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Distance between the Syrian Cities

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Syrian Cities

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Historical Spots of Damascus
Damascus Province

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North-Eastern Provinces

Deir Ezzor


This is the second capital of Syria (350 km north of Damascus), and one of the oldest continuously inhabited cities in history. Abraham is said to have camped on the acropolis which, long before his time, served as the foundation of a fortress (where the Aleppo citadel is standing now). He milked his grey cow there, hence Aleppo's name:'Halab al-Shahba'.

Ever since the 3rd millennium B.C., Aleppo has been a flourishing city, with a unique strategic position. This position gave the city a distinctive role from the days of the Akkadian and Amorite kingdoms until modern times. It was the meeting-point of several important commercial roads in the north. This enabled Aleppo to be the link in trade between Mesopotamia, the Fertile Crescent and Egypt.
The Amorites made it their capital in the 18th century B.C.


  • The Aleppo Citadel

50 m above the city, a ring of crenellated walls and towers rises from a steep glacis, encircling a mass of ruins from every period. It has always been extremely important, both strategically and militarily. It was built in the days of Sayf al-Dawla al-Hamadani, on the remains of earlier civilizations.
The citadel's fortified entrance is a marvelous example of Arab militarily architecture.

  • Souqs and commercial khans

In terms of spaciousness and originality, the covered souqs of Aleppo, which extend for more than 10 km, are the most striking in any Islamic city. The souqs are named after various crafts: hence, we find the souq of gold, the souq of copper, cotton, etc. Traditionally, there is always a fountain in the centre and sometimes a little garden planted with jasmine and roses. Most of these souqs date back to the 15th century. They are living museums which depict mediaeval life.
The khans (caravanserai) are in the same area as the souqs, since they were used for the accommodation of traders and their goods. These khans are characterised by their beautiful facades and entrances, their high arches and fortified wooden doors. Some of these khans are:Jumruk (Customs), Wazir (Minister) and Saboun (Soap).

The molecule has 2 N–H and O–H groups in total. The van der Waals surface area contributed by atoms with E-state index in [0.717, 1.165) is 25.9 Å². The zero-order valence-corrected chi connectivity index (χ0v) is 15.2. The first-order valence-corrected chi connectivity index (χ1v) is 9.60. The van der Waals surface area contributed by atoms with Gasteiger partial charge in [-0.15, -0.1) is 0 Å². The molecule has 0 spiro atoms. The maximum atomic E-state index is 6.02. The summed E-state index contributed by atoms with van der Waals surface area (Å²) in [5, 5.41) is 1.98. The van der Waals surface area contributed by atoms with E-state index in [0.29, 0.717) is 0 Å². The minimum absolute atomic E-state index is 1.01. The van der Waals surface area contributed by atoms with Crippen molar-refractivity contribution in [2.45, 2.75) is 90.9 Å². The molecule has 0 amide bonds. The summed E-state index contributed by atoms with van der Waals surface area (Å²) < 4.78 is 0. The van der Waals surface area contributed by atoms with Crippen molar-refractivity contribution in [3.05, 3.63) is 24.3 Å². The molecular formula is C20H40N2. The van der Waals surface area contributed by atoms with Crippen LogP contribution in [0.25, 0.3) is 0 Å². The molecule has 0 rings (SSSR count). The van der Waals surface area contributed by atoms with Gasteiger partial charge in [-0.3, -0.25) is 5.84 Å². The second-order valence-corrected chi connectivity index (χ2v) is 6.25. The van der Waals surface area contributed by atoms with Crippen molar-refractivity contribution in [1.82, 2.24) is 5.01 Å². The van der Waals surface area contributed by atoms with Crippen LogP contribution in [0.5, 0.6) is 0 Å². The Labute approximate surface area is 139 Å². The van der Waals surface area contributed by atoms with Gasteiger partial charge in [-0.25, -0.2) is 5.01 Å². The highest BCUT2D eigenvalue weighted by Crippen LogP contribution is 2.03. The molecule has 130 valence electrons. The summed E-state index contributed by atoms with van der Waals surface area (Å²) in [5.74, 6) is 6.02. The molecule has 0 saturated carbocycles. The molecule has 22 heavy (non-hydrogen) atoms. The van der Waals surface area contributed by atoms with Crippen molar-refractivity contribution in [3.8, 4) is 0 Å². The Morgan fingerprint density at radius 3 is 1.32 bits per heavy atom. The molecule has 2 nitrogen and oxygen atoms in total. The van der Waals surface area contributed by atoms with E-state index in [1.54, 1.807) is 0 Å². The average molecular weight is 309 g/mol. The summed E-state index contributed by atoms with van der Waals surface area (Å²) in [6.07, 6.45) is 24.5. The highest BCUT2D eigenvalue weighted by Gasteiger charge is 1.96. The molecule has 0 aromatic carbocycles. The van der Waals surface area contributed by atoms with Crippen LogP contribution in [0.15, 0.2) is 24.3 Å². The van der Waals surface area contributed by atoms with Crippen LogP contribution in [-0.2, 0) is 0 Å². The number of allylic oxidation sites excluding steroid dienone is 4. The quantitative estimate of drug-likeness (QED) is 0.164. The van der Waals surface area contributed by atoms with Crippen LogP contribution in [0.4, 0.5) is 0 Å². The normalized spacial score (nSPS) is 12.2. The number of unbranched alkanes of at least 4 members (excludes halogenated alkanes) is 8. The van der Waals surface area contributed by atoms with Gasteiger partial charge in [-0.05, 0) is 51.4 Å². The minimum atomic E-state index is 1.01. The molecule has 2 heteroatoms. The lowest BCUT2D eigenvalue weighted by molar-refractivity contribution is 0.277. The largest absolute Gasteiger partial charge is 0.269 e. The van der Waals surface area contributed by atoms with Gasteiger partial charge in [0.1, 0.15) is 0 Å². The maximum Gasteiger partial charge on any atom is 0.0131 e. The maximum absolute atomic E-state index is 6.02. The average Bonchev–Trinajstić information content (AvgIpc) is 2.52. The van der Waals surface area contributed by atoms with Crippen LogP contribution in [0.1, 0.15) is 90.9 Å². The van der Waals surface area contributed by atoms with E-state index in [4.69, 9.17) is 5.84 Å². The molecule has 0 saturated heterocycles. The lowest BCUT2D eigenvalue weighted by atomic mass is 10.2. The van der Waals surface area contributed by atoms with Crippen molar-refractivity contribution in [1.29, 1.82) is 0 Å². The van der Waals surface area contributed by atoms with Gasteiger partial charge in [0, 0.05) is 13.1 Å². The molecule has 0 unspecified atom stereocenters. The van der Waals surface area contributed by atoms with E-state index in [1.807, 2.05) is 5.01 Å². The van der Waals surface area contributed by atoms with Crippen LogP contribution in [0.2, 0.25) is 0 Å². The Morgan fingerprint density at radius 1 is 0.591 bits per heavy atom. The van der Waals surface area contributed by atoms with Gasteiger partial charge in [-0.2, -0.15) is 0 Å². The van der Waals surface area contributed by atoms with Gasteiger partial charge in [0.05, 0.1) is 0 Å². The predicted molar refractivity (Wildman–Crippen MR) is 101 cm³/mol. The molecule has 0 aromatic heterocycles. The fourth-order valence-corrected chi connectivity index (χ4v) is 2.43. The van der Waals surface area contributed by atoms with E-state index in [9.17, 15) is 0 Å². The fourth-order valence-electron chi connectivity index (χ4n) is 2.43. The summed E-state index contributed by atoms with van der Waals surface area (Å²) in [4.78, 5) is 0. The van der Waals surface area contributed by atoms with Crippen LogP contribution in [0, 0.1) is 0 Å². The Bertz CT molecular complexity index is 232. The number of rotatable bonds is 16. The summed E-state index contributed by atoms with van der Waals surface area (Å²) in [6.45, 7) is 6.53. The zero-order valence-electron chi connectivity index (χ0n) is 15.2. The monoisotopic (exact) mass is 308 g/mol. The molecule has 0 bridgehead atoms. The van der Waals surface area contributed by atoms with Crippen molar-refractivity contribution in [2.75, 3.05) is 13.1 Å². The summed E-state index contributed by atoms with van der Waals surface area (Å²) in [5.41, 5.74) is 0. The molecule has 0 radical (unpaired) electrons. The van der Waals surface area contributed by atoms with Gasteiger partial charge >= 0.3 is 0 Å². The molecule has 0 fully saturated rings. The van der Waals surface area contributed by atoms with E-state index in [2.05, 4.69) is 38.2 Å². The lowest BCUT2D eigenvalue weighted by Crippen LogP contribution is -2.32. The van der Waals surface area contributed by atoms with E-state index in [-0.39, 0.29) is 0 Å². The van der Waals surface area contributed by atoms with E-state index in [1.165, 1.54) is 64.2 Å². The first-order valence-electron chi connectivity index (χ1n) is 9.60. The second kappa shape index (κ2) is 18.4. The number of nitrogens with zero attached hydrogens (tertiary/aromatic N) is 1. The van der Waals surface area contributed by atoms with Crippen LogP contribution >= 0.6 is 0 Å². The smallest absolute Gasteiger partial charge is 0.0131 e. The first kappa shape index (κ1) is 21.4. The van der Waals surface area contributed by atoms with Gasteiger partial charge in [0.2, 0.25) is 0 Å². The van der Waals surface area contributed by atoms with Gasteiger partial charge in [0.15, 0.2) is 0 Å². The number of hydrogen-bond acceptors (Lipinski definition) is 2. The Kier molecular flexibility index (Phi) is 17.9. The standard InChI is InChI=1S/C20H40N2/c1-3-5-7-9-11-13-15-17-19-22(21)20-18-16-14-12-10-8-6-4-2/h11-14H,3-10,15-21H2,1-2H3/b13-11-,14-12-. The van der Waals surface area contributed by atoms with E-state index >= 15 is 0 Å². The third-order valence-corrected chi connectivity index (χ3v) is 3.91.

Places to visit in Aleppo:

-The National Museum; this includes in particular documents and relics from Ebla and Mari.
-Museum of Popular Arts and Traditions.
-al-Jami' al-Kabir (The Great Mosque), similar to the Omayyad mosque in Damascus.
-Old schools, churches, mosques, baths and ancient houses, some dating back to the 15th century, like the al-Bunduqiah (Venetian) Consulate, which contains superb ornaments and antiquities.

- Qala'at Samaan (St. Simeon)

  • The Church of Qalb Lawzi (Idleb)

  • Ebla (tel Mardikh- Idleb)

  • Palaces of Semi Desert


  • Rasafeh

  • It is located south of the Euphrates and north of the Syrian semi-desert, 160 km south-east of Aleppo and 30 km south of the Aleppo-Raqqa road.
    Rasafeh palace was the residence of Hisham ibn Abdul Malik, the third Omayyad Caliph, whose age was a golden one, due to his great interest in the arts and in architecture. He had several palaces built in various parts of Syria. He was in favor of simplicity and modesty; this is why he chose Rasafeh as his residence. There, he died and was buried.
    The palace was originally a church, built to commemorate a Roman officer (St.Sergius), who died in defense of Christianity in the 4th century. In 616, the church was invaded by the Persians, robbed and destroyed. When Hisham ibn Abdul Malik became a caliph in the 8th century, he built two beautiful palaces on its site. Later, the Abbassids invaded and destroyed what the Caliph Hisham had built. Very little of the ruins of the Mar Sarkis church remain. Parts of the church have been used as a mosque; inscriptions in both Arabic and Greek, engraved on the walls, indicate that the Christians and the Muslims co-existed peacefully in Syria from the 13th century onwards.

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